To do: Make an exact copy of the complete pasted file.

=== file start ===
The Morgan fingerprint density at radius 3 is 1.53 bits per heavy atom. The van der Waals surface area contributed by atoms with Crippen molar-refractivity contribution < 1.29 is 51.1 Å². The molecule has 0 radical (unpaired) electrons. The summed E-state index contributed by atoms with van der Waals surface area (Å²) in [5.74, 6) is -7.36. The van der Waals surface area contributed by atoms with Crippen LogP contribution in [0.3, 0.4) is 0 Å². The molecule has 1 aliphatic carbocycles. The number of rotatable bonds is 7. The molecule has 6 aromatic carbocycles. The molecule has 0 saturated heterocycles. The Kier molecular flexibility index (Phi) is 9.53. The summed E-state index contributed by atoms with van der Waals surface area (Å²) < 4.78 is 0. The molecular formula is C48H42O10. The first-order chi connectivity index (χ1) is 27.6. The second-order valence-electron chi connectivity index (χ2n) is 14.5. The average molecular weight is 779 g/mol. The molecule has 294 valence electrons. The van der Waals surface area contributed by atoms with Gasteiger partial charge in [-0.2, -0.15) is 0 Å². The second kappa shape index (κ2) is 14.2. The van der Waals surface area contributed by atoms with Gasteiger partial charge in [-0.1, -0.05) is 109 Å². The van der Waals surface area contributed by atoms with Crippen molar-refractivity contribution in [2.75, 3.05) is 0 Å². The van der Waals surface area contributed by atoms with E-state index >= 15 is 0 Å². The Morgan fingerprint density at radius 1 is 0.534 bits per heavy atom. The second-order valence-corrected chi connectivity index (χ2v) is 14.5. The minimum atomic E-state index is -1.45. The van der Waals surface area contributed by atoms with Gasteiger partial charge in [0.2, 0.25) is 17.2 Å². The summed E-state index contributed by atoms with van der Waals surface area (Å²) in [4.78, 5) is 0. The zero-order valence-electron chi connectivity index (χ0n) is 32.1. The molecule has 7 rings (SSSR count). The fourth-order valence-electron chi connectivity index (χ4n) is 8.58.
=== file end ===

The Morgan fingerprint density at radius 3 is 1.53 bits per heavy atom. The van der Waals surface area contributed by atoms with Crippen molar-refractivity contribution < 1.29 is 51.1 Å². The molecule has 0 radical (unpaired) electrons. The summed E-state index contributed by atoms with van der Waals surface area (Å²) in [5.74, 6) is -7.36. The van der Waals surface area contributed by atoms with Crippen LogP contribution in [0.3, 0.4) is 0 Å². The molecule has 1 aliphatic carbocycles. The number of rotatable bonds is 7. The molecule has 6 aromatic carbocycles. The molecule has 0 saturated heterocycles. The Kier molecular flexibility index (Phi) is 9.53. The summed E-state index contributed by atoms with van der Waals surface area (Å²) < 4.78 is 0. The molecular formula is C48H42O10. The first-order chi connectivity index (χ1) is 27.6. The second-order valence-electron chi connectivity index (χ2n) is 14.5. The average molecular weight is 779 g/mol. The molecule has 294 valence electrons. The van der Waals surface area contributed by atoms with Gasteiger partial charge in [-0.2, -0.15) is 0 Å². The second kappa shape index (κ2) is 14.2. The van der Waals surface area contributed by atoms with Gasteiger partial charge in [-0.1, -0.05) is 109 Å². The van der Waals surface area contributed by atoms with Crippen molar-refractivity contribution in [2.75, 3.05) is 0 Å². The van der Waals surface area contributed by atoms with E-state index >= 15 is 0 Å². The Morgan fingerprint density at radius 1 is 0.534 bits per heavy atom. The second-order valence-corrected chi connectivity index (χ2v) is 14.5. The minimum atomic E-state index is -1.45. The van der Waals surface area contributed by atoms with Gasteiger partial charge in [0.2, 0.25) is 17.2 Å². The summed E-state index contributed by atoms with van der Waals surface area (Å²) in [4.78, 5) is 0. The zero-order valence-electron chi connectivity index (χ0n) is 32.1. The molecule has 7 rings (SSSR count). The fourth-order valence-electron chi connectivity index (χ4n) is 8.58.